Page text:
While not strictly part of the Southern Highlands, being slightly further north and at a lower altitude, I am describing this wonderful property as part of my Southern Highlands garden post, because it was part of our terrific weekend away- in fact, it was the initial draw card, as its Spring Fair was being held this particular weekend and Glenmore House was only a 45 minute drive from Mittagong, where we were staying.
Moores Way, Glenmore, near Camden
Glenmore House is a very dreamy romantic garden and we were delighted to be able to visit it for their annual Spring Fair, having originally read about Mickey Robinson’s Kitchen Garden in the ABC Organic Garden magazine and subscribing to her blog. Her home and garden are an absolute delight and a must for anyone who loves organic vegetable gardening, as well as old farm buildings! Mickey, an interior decorator, and her husband Larry, a leadership communication consultant, bought the dilapidated old Georgian sandstone cottage (1840) with all its equally dilapidated outbuildings in 1988 and have renovated them all to the wonderful state they are in today. They also developed a beautiful garden with many different spaces, all visible from the house and full of plants, chosen for their scent and the family memories they evoked. Mickey has written about their journey in a beautiful coffee table book called ‘The House and Garden at Glenmore’, which was launched at the Spring Fair and contains many beautiful photographs and very informative text, as well as some delicious recipes! She describes all the different garden areas in detail, which have been illustrated in this map by Catherine O’Neill: Her favourite section is the kitchen garden and she gave us a very interesting tour and talk on the day. She also runs lots of workshops, which are advertised on her website and include:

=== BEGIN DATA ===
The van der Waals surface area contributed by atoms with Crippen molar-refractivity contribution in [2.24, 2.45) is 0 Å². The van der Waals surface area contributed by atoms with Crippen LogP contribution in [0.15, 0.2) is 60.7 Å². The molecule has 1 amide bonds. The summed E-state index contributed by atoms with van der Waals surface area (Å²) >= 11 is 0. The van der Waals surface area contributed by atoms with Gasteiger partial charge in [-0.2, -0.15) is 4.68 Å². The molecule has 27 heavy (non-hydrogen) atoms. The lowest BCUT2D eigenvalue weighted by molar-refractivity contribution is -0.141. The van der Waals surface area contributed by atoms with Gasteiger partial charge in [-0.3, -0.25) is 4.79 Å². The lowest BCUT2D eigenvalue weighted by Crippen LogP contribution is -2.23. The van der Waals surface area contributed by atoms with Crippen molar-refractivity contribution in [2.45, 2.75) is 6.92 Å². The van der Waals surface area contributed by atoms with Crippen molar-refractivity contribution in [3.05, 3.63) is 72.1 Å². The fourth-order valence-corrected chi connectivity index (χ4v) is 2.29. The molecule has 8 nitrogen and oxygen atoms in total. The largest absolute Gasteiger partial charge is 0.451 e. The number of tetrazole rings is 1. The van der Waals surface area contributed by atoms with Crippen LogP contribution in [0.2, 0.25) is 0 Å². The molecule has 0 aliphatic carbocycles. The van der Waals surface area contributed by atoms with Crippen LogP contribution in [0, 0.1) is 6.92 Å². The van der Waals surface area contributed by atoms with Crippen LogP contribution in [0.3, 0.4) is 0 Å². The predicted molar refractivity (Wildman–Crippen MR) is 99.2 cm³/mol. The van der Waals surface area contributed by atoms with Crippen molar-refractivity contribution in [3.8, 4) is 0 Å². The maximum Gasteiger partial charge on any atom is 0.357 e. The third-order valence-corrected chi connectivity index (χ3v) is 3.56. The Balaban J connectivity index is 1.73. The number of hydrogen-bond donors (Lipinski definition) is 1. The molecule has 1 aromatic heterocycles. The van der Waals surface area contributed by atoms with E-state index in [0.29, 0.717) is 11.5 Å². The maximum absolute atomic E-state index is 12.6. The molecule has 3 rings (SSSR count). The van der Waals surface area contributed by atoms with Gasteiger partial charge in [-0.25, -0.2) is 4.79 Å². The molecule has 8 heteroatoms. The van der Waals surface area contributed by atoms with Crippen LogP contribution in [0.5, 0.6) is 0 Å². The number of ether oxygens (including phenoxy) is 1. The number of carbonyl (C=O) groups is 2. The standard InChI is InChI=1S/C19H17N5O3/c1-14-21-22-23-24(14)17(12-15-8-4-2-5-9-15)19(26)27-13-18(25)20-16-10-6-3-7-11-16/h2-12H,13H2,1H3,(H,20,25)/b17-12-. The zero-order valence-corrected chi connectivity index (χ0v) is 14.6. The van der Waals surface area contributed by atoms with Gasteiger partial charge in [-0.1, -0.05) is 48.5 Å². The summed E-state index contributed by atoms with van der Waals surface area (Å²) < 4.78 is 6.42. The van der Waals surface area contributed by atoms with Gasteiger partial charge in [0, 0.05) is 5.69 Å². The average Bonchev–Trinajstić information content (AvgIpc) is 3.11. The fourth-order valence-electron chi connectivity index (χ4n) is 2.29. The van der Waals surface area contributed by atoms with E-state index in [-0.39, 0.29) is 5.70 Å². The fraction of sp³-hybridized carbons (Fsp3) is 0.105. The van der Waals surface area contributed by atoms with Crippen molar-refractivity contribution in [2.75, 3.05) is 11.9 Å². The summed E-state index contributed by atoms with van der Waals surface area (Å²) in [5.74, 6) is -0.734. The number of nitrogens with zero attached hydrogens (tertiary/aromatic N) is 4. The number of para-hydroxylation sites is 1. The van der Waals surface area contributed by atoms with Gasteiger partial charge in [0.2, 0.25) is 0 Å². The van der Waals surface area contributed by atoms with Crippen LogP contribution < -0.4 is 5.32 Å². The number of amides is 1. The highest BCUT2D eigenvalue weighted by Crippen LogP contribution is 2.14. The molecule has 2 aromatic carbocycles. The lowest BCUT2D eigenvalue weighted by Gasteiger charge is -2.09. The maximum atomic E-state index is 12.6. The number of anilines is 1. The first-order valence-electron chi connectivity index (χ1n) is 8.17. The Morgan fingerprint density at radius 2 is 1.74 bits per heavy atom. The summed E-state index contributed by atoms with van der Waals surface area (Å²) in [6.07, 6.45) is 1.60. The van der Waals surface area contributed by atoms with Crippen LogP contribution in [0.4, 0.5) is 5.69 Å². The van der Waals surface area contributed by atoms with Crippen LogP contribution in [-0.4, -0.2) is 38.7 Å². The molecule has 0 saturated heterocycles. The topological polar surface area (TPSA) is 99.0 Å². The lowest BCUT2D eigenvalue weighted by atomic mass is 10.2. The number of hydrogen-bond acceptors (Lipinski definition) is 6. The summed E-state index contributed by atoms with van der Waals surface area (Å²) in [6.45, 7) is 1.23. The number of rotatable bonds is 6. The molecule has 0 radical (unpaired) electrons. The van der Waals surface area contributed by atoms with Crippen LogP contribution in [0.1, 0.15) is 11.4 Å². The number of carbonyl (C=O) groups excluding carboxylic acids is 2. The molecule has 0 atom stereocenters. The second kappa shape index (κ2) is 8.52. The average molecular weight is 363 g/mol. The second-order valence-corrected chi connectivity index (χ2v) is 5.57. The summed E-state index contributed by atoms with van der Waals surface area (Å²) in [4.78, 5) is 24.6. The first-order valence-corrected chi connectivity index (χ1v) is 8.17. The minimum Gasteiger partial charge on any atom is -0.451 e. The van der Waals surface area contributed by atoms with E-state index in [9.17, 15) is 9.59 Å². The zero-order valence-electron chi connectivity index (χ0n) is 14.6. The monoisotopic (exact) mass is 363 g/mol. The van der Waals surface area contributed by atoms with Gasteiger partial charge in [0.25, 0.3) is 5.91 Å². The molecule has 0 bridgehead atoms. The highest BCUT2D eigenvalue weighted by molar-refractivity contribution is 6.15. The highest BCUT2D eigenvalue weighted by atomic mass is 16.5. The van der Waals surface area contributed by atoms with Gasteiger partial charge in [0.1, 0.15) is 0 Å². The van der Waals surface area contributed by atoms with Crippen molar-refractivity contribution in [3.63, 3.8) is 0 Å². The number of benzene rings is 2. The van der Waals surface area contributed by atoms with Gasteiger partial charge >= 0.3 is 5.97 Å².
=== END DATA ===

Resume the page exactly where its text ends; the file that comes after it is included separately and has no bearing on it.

Kitchen Gardening Days: Seasonal vegetable gardening with Linda Ross: crop rotation; successional planting; staking and structures; pruning; harvesting and storage; seed collection; compost making; pests – basically everything to do with planting and growing produce. Includes a delicious seasonal lunch in the loggia.
Seasonal Cooking Days:
Making stocks and broths: Michelle Schoeps: http://michelleschoepsorganic.blogspot.com.au/
Making risottos; desserts; cordials; jams and marmalades;